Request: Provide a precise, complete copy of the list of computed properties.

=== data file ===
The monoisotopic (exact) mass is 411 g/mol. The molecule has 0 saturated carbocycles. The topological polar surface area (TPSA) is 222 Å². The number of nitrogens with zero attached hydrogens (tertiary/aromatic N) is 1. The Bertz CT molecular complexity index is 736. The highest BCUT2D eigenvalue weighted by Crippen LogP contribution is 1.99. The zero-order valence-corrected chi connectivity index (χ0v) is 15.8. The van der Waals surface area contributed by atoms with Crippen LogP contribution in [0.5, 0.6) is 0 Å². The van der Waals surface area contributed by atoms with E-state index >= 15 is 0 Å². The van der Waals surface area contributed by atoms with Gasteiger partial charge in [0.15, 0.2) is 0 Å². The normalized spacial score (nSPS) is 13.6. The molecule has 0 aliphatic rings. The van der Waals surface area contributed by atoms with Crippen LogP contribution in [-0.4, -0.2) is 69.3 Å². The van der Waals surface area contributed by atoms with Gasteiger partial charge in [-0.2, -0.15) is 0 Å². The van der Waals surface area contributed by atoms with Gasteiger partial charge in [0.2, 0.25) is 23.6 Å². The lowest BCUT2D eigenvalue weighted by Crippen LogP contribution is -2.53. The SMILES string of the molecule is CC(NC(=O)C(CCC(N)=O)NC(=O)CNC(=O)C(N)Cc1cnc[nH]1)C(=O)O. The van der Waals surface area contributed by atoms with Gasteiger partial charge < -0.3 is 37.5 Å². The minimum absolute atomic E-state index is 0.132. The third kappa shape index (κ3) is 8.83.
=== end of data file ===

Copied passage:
The monoisotopic (exact) mass is 411 g/mol. The molecule has 0 saturated carbocycles. The topological polar surface area (TPSA) is 222 Å². The number of nitrogens with zero attached hydrogens (tertiary/aromatic N) is 1. The Bertz CT molecular complexity index is 736. The highest BCUT2D eigenvalue weighted by Crippen LogP contribution is 1.99. The zero-order valence-corrected chi connectivity index (χ0v) is 15.8. The van der Waals surface area contributed by atoms with Crippen LogP contribution in [0.5, 0.6) is 0 Å². The van der Waals surface area contributed by atoms with E-state index >= 15 is 0 Å². The van der Waals surface area contributed by atoms with Gasteiger partial charge in [0.15, 0.2) is 0 Å². The normalized spacial score (nSPS) is 13.6. The molecule has 0 aliphatic rings. The van der Waals surface area contributed by atoms with Crippen LogP contribution in [-0.4, -0.2) is 69.3 Å². The van der Waals surface area contributed by atoms with Gasteiger partial charge in [-0.2, -0.15) is 0 Å². The van der Waals surface area contributed by atoms with Gasteiger partial charge in [0.2, 0.25) is 23.6 Å². The lowest BCUT2D eigenvalue weighted by Crippen LogP contribution is -2.53. The SMILES string of the molecule is CC(NC(=O)C(CCC(N)=O)NC(=O)CNC(=O)C(N)Cc1cnc[nH]1)C(=O)O. The van der Waals surface area contributed by atoms with Gasteiger partial charge < -0.3 is 37.5 Å². The minimum absolute atomic E-state index is 0.132. The third kappa shape index (κ3) is 8.83.